Why new words like ‘obvi’ and ‘sitch’ are here to stay … for a while

The irony is that many began in text and spread to speech. In today’s world, everybody is in a rush, whether you are speaking or texting.

Many of us who appreciate language have tried to avoid drowning in the ever-growing alphabet soup of acronyms, but I could, to my great chagrin, find more than one instance in our files of LOL, OMG and TGIF, to name just a few, without looking too hard. Editors try to rise above made-up words, but sometimes we simply can’t keep ahead of the tsunami.

If the word is catchy enough, useful enough, and used enough, we simply give up resisting, and by that time it’s already in the dictionary.

There are, of course, some who find all of this too much, simply another horrible corruption of the English language that would plunge loving mothers, crusty editors and grade-school grammar teachers into a(nother) fit of pique.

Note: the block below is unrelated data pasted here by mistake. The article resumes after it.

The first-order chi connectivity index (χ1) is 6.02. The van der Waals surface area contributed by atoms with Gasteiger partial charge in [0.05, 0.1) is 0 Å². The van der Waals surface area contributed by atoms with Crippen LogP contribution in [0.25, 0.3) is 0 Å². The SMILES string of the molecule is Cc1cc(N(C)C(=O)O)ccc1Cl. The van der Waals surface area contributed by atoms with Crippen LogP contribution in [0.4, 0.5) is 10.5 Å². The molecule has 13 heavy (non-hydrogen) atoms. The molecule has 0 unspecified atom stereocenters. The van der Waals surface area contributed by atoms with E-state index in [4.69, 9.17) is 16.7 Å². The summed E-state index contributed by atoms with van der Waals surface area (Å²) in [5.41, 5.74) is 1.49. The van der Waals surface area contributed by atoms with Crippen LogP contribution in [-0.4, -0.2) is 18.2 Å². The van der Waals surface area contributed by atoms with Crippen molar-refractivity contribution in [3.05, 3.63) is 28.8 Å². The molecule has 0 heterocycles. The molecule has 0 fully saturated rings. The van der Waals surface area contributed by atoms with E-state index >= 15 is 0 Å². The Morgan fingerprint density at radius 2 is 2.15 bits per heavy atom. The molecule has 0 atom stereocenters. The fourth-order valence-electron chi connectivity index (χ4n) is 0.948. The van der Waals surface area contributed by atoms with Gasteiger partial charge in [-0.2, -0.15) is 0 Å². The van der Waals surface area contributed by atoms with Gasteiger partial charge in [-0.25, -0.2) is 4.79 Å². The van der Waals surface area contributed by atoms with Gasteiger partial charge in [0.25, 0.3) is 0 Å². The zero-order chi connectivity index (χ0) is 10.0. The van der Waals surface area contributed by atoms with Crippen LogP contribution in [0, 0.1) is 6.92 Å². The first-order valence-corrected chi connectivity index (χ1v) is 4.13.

They prefer a simpler time when rules were rules and everybody understood each other. Alas, we all know we can never go back, and besides, there is little evidence we ever understood each other anyway.

The evolution of the language is constant, and abbreviations have a long history. After all, modern English was invaded by the useful “can’t” or “won’t” centuries ago and expanded quickly to include the horrible “must’ve” or “there’ll” soon after, despite the fact contractions were frowned upon in print well into the 20th century — and even still in some quarters.

On the other hand, some things cannot last. ‘Twas, ’tis, ne’er and o’er are all but obsolete, along with the likes of “anon” or “ere.” No doubt “obvi” and “deets” will face a similar fate — sooner or later.

Paul Berton is editor-in-chief of the Hamilton Spectator and thespec.com. You can reach him at 905-526-3482 or pberton@thespec.com

Paul Berton is editor-in-chief of the Hamilton Spectator and thespec.com. You can reach him at 905-526-3482 or pberton@thespec.com